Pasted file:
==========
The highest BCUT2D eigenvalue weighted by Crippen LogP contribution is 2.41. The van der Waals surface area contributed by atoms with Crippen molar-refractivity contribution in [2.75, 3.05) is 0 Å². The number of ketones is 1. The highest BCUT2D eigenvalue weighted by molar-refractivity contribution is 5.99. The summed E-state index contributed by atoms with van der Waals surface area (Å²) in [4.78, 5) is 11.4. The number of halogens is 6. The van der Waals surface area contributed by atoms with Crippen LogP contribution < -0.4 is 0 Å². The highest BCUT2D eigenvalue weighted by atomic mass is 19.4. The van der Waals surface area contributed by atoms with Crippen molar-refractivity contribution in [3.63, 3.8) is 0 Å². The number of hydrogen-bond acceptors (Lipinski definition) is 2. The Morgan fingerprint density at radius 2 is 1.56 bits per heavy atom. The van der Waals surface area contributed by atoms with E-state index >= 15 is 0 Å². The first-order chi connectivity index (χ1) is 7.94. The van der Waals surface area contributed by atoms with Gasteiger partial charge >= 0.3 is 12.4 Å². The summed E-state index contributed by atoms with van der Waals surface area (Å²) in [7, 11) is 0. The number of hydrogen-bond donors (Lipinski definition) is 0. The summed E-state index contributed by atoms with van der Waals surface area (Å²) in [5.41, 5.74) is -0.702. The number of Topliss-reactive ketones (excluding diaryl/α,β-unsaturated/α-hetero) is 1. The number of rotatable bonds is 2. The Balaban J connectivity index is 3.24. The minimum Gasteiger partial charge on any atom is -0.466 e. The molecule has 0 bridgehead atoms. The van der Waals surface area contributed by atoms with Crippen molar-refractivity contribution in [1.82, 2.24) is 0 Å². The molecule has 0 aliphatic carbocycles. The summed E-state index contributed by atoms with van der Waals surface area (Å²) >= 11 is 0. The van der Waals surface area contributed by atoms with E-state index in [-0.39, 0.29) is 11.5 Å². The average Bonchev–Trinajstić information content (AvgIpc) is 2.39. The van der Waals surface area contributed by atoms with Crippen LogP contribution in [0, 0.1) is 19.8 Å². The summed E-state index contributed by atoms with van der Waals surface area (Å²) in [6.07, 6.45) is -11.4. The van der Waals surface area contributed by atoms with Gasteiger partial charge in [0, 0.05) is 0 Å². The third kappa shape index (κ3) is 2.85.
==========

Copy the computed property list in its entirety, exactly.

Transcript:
The highest BCUT2D eigenvalue weighted by Crippen LogP contribution is 2.41. The van der Waals surface area contributed by atoms with Crippen molar-refractivity contribution in [2.75, 3.05) is 0 Å². The number of ketones is 1. The highest BCUT2D eigenvalue weighted by molar-refractivity contribution is 5.99. The summed E-state index contributed by atoms with van der Waals surface area (Å²) in [4.78, 5) is 11.4. The number of halogens is 6. The van der Waals surface area contributed by atoms with Crippen LogP contribution < -0.4 is 0 Å². The highest BCUT2D eigenvalue weighted by atomic mass is 19.4. The van der Waals surface area contributed by atoms with Crippen molar-refractivity contribution in [3.63, 3.8) is 0 Å². The number of hydrogen-bond acceptors (Lipinski definition) is 2. The Morgan fingerprint density at radius 2 is 1.56 bits per heavy atom. The van der Waals surface area contributed by atoms with E-state index >= 15 is 0 Å². The first-order chi connectivity index (χ1) is 7.94. The van der Waals surface area contributed by atoms with Gasteiger partial charge >= 0.3 is 12.4 Å². The summed E-state index contributed by atoms with van der Waals surface area (Å²) in [7, 11) is 0. The number of hydrogen-bond donors (Lipinski definition) is 0. The summed E-state index contributed by atoms with van der Waals surface area (Å²) in [5.41, 5.74) is -0.702. The number of Topliss-reactive ketones (excluding diaryl/α,β-unsaturated/α-hetero) is 1. The number of rotatable bonds is 2. The Balaban J connectivity index is 3.24. The minimum Gasteiger partial charge on any atom is -0.466 e. The molecule has 0 bridgehead atoms. The van der Waals surface area contributed by atoms with Crippen molar-refractivity contribution in [1.82, 2.24) is 0 Å². The molecule has 0 aliphatic carbocycles. The summed E-state index contributed by atoms with van der Waals surface area (Å²) >= 11 is 0. The van der Waals surface area contributed by atoms with E-state index in [-0.39, 0.29) is 11.5 Å². The average Bonchev–Trinajstić information content (AvgIpc) is 2.39. The van der Waals surface area contributed by atoms with Crippen LogP contribution in [0, 0.1) is 19.8 Å². The summed E-state index contributed by atoms with van der Waals surface area (Å²) in [6.07, 6.45) is -11.4. The van der Waals surface area contributed by atoms with Gasteiger partial charge in [0, 0.05) is 0 Å². The third kappa shape index (κ3) is 2.85.